I wish I got my hands on this book when I was 19 or in the earlier half of my twenties. Not to say I feel like I wasted the former half of these years but much of the information in the book were things I needed reaffirmation on. Growing up I did not expect my life to be as colossal in my twentysomethings but figuring out who you are at this age has been extremely difficult for me. Whether it be my career, love life or formulating my own opinions outside of the ones force fed by my culture, I’m learning to be unapologetically me. I found the book very insightful and a very clear indication of why your twenties are a very important factor in your life and not just the live-it-up decade we’re conditioned to believe it is.

The Book of Understanding: Creating Your Own Path to Freedom by OSHO

I binged and read this book. It was my first Osho read and I find him polarizing to say the least. Reading this on the heels of analytically breaking down Jay Z’s Magna Carta Holy Grail, the ideologies are similar. I would not recommend this book to the religiously devout who is faint of heart. As someone who teeters the line between a traditional religious upbringing and seeking out an identity outside of organized religion I was more than intrigued. I find myself in a consistent conflict as I question the Universe and when I step outside the control of my imprinted faith. I love his comparative argument and how he so effectively blends the two hemispheres’ beliefs in an attempt to teach one to live an identity true to self and still be aware of the gifts of nature and life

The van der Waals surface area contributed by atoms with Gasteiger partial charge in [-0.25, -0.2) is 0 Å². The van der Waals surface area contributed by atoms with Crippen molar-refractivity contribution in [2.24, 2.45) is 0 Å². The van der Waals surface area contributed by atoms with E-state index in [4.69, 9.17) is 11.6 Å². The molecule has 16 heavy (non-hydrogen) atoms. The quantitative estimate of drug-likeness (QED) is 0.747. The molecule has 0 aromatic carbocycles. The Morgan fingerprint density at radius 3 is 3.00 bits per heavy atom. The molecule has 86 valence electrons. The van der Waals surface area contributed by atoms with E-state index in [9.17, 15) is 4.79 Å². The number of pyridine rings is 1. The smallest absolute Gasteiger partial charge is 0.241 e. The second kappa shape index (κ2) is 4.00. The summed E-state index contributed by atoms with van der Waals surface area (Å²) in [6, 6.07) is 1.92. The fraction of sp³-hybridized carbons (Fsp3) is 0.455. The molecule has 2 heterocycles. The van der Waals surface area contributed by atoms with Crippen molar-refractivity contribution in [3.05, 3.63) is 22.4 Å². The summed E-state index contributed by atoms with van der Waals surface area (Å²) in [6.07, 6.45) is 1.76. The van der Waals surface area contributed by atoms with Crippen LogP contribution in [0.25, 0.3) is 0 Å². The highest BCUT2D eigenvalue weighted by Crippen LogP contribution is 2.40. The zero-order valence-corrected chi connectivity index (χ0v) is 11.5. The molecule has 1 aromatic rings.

Steve Jobs by Walter Isaacson

Steve Jobs was a fascinating visionary with a meticulous agenda and belief to get his visions out to the world. His dedication, confidence and diligence in his ideas made me believe in my own story and the words I want to ultimately share on my career path. So often people will tell me I have to submit to certain areas of our culture or behave in marginalized ways because of who I am or how I look. Steve’s vehement dismissal of these boxes and his loopy path to success is reassuring. It also helps that Walter Isaacson provided a narrative that was engaging, compelling, and informational.

Pharrell: Places and Spaces I’ve Been

Many people don’t know this but Pharrell is in my top ten role models of all time, simply because he can translate all his ideas onto different platforms. As a creative, though held in high regard I feel like he is highly underrated as having the total package. I love the way he presents his path to success in a narrative that involves him having a discussion with the people he worked with throughout the years and who were influential to him and not just some humdrum way of presenting his legacy. There are gems within the text and pictures of this book it’s more that just a coffee table read.